They have plenty of new Indian films at Apple Fresh Pond as well, with two subtitled Hindi-language romantic comedies from Bolllywood: Bareilly ki Barfi stars Ayushmann Khurrana, Rajkummar Rao, and Kriti Sanon in a love triangle that looks to be set in the world of independent publishing, while Toilet Ek Prem Katha stars Akshay Kumar as a man whose new wife threatens to leave unless he installs a toilet in their home and good lord I don't know how you get 155 minutes out of what should be a really easy decision.. No subtitles are indicated for Telugu horror-comedy Anando Brahma or Tamil drama Taramani, but it can't hurt to ask. Spy thriller Vivekham (Prudence) opens Wednesday in both Tamil and Telugu.
  • The West Newton Cinema picks up The Only Living Boy in New York, Marc Webb's second (and apparently lesser) film of the year, featuring Callum Turner as a grad student beguiled by his father's mistress (Kate Beckinsale). Plenty of other interesting folks in there, including Jeff Bridges, Pierce Brosnan, Wallace Shawn, and Kiersey Clemons (it also plays Boston Common).
  • The Regent Theatre has 4 screenings of Marjorie Prime, with Jon Hamm as the hologram of the title character's dead husband used to help ease her dementia. I'm a bit surprised at the tiny release; you'd think something which also featured Lois Smith, Geena Davis, and Tim Robbins from the director of Experimenter might at least show up at the Kendall, but nope, just Friday night, Saturday afternoon & evening, and Sunday night out in Arlington.
  • The Coolidge Corner Theatre picks up Wind River, as do the Embassy, Fenway, Assembly Row, Revere, and the SuperLux; IFFBoston alum Step arrives in the GoldScreen (both are already at Boston Common and the Kendall). They also have a nice group of specials, with Speed and The Room at midnight Friday andBroken Arrow at that time Saturday. Monday's big screen classic is the annual The Big Lebowski party, while the "Cinema Jukebox" presentation on Thursday is The Blues Brothers. In between, there's a GlobeDocs screening of Beyond the Wall followed by a panel discussion with the filmmakers and a local "navigator" who helps recently released prisoners readjust. All of this week's special screenings except Beyond the Wall are on 35mm.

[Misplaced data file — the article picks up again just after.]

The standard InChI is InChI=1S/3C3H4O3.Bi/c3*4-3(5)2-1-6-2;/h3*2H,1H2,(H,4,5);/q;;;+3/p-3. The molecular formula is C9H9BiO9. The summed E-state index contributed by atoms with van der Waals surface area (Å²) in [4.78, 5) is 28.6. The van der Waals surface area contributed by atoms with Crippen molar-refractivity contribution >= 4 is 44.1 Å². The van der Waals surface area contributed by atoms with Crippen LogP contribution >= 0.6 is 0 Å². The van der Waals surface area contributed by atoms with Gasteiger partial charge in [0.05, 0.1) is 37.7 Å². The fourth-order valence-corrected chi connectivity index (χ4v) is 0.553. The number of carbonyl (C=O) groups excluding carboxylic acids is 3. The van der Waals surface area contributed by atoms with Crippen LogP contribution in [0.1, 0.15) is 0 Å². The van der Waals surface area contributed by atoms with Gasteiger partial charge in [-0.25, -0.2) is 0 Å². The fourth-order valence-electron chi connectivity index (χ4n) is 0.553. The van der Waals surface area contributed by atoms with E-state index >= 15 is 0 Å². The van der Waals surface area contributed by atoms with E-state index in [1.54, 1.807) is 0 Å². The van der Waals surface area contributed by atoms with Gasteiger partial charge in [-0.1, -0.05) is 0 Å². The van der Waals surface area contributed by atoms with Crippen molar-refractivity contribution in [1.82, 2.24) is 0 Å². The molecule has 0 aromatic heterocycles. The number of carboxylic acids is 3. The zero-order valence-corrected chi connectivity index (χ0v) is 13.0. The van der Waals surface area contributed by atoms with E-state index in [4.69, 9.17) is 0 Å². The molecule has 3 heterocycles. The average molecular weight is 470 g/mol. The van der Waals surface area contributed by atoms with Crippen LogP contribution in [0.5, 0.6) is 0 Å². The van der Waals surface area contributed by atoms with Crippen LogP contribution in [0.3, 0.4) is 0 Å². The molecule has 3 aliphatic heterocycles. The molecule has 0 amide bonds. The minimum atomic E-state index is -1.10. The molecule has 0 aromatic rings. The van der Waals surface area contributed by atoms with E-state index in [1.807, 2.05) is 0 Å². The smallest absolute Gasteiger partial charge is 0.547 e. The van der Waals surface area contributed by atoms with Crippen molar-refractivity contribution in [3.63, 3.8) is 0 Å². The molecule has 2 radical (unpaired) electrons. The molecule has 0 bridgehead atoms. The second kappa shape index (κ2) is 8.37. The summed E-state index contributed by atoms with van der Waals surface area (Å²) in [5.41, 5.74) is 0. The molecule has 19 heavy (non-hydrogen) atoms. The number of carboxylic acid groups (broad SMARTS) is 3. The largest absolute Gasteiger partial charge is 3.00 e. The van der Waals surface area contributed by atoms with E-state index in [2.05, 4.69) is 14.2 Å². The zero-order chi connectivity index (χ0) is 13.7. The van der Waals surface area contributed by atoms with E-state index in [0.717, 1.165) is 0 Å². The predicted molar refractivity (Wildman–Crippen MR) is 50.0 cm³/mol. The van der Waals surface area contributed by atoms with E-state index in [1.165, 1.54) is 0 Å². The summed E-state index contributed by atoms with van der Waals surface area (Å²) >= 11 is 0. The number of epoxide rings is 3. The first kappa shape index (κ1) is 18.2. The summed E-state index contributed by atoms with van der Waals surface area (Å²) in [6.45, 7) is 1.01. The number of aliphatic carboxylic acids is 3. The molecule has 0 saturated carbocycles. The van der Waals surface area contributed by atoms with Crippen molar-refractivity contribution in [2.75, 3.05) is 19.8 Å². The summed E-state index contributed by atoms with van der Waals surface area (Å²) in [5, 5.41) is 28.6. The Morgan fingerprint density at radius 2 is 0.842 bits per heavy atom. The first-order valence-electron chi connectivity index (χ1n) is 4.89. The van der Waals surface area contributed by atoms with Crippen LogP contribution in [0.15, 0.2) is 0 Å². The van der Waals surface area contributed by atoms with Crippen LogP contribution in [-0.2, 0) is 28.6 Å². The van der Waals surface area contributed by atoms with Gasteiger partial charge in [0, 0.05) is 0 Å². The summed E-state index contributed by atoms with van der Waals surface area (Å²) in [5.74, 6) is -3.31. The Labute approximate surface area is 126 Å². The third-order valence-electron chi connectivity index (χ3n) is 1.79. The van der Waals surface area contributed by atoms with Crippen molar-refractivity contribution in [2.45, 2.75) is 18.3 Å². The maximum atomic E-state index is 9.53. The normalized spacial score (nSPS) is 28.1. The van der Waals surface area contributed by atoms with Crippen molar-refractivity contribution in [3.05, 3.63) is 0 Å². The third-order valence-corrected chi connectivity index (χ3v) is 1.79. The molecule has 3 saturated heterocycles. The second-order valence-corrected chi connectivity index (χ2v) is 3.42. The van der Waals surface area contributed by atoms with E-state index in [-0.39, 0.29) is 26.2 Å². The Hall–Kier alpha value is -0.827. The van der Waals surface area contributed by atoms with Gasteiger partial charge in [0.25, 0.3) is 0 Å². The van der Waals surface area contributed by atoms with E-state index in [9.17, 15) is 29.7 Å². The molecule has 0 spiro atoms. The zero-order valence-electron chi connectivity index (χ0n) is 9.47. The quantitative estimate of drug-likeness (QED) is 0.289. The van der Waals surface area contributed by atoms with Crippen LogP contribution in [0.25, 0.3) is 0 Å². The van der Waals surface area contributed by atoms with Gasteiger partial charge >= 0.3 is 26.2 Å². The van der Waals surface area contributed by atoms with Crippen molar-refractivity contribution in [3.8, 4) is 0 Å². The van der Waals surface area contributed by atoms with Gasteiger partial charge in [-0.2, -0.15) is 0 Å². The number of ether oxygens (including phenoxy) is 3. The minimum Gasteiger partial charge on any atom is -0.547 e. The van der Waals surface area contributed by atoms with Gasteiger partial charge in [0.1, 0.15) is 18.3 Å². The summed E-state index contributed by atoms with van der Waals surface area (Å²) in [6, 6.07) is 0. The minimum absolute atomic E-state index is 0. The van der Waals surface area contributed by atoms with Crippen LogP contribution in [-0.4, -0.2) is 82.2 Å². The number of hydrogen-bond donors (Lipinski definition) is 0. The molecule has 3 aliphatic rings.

• Lots of Ernst Lubitsch atThe Harvard Film Archive this weekend, with the retrospective to his works taking up almost the entire schedule: The Student Prince in Old Heidelberg (Friday 7pm with accompaniment by Martin Marks), Ninotchka (Friday 9:30pm), Cluny Brown (Saturday 7pm), To Be or Not to Be (Sunday 4:30pm), "The Merry Jail" & "Romeo and Juliet in the Snow" (Sunday 7pm with accompaniment by Robert Humphreville), and Angel (Monday 7pm). That leaves precious little time for much else, although there is a $5 family screening of WALL-E at 3pm on Saturday and one selection from the Jean Renoir series - 1951's The River at 9:30pm that day. All are 35mm prints.
  • The Museum of Fine Arts has more Feed Your Head: Films from 1967 with In the Heat of the Night (Friday), You Only Live Twice (Friday), The Dirty Dozen (Saturday), Valley of the Dolls (Saturday), In Cold Blood (Sunday), and The Graduate (Sunday). Thursday is a couple of the recurring presentations, with The Artist's Garden: American Impressionism and the Garden Movement in the afternoon and Slack Bay in the evening.
  • Hey, check it out - a special early entry in Emerson's Bright Lights program at the Paramount, with screenwriter Graham Moore coming to town on Tuesday to intro/Q&A The Imitation Game.
  • The 18-seat room at CinemaSalem has The Ghoul, in which a british cop goes undercover as a patient to investigate a psychotherapist, and things get weird.
  • The Joe's Free Films calendar has multiple screenings of Doctor Strange, and live magic and balloons in University Park on Tuesday and Thursday.

I have other stuff claiming the weekend (baseball and a niece turning seven), but I'll still go for The Adventurers, Marjorie Prime, In This Corner of the World, and Logan Lucky at the least. Certainly planning on hitting Dave Made a Maze again, because that one demands an audience.